Three and a half years have passed since I wrote the column whose headline is reprinted further down this page. Just a few days after the referendum result, it described my astonishment at waking to find that, against all odds, the Leave side had won the most momentous vote for decades.
It felt bizarre, unreal. Straight away I felt a certain trepidation, a sense that whatever else this was, it was only the beginning of the process of disengagement from the EU. The ball was rolling; but the job was far from done. Indeed, as I observed then: ‘Triumphalism was the last thing on my mind.’
Even so, there was certainly a sense of satisfaction that the people had been given a voice. A growing expectation, too — to borrow a phrase — that we would get Brexit done. That within a few months, agreements could be struck with our European partners, and the parties at Westminster would come together to honour the result, as they’d promised they would.
This was democracy in action. Wasn’t it?
Sarah Vine pictured with her husband Michael Gove walking around London in June 2016
Well, Britain is finally leaving the EU on Friday. But by my calculation, it will be fully 1,317 days after the vote. And what a very long 1,317 days it’s been. I should, by rights, have the champagne on ice. After all, not only is it what my husband campaigned so hard for and what he’s always believed in, it’s also what the majority in this country voted for.
To see the result of that democratic vote finally honoured, in spite of such determined efforts to undermine it, is, in many ways, a victory in itself. For so long it seemed that the will of the people would be thwarted by a Remain establishment, both here and in Brussels, that was simply too powerful to resist. That democracy has at last prevailed feels both miraculous and just.
And yet, as I sit here contemplating the beginning of the end to this seemingly endless journey, I feel remarkably sober. No feelings of victory, pride, elation. I don’t much care if Big Ben bongs, or if there are fireworks over the White Cliffs. And no, there is still no triumphalism in my heart.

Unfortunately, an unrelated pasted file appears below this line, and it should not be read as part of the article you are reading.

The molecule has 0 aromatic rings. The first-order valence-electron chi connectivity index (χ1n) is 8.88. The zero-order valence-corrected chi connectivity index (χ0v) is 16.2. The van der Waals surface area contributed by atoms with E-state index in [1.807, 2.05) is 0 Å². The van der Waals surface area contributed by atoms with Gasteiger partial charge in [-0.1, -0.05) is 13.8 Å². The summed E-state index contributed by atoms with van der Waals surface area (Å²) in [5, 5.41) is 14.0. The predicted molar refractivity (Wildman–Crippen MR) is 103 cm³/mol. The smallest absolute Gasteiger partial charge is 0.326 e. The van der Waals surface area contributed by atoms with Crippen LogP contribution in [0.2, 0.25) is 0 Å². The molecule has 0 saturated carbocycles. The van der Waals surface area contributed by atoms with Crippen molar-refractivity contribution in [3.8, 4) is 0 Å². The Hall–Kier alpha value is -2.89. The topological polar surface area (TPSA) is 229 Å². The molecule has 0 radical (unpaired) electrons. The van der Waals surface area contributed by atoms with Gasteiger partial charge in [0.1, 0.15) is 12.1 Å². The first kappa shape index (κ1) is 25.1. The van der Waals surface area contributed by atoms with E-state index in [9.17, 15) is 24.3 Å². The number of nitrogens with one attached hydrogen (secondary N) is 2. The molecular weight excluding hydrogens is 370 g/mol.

If I feel anything at all, it’s just a huge sense of relief that at last, finally, the country can move on from the political quagmire of the past years and months. The rest, if I’m honest, is a bit numb.
Quite why this should be I cannot precisely say. Perhaps it’s just that, having journeyed so long towards a destination through such treacherous terrain, the prospect of imminent arrival inevitably feels anticlimactic. But it’s more than that. I think, like many Leave voters the length and breadth of the country, I have found the hatred and vitriol of the past few years ultimately very brutalising.
Sarah Vine’s husband Michael Gove at a Joint Ministerial Committee meeting in Cardiff
There is something soul-destroying about being characterised as something you are not, and there is no question that in their efforts to overturn the result of the vote, the Remain side has shown no hesitation in defaming the character and motivation of anyone who dared, in their eyes, to defy their righteous superiority.
We Leavers have been accused of innumerable crimes, cast as racist, short-sighted, xenophobic and, above all, thick and uneducated. We’ve been compared to the Nazis, been blamed for the actions of every lunatic extremist, accused of lying — not to mention held responsible for every stock market fluctuation (downwards, naturally) or passing economic squall.
Politicians, celebrities, the media and, of course, all-powerful, divisive Twitter, have demonised every one of the 17.4 million British voters who dared to express their opinion, who refused to do as they were told and opt, like good little boys and girls, for a status quo that was slowly but surely sucking the life out of so many communities.
We’ve had eggs thrown at windows, even death threats
Of course, this is what happens when you dare to challenge, when you take on the vested interests of banks and institutions, of politicians and powerbrokers. When you try to break a monopoly, the monopoly will try to break you. But there is a difference between knowing that in the abstract, and experiencing it head-on.
That is why I have such extraordinary respect for the courage of the British people.
For their clear-sighted ability to stick, unwaveringly, to their decision to leave — and to reiterate that choice so decisively in December’s general election.
For their sheer, admirable, belligerent defiance of authority, for their capacity to resist intimidation and litigation, ridicule and opprobrium and to stand up to an institution, the EU, that has ultimately proven, in the words and actions of people such as Michel Barnier and vitriolic Donald Tusk, to be all the things we feared: arrogant, entitled, bent on self-preservation at all costs.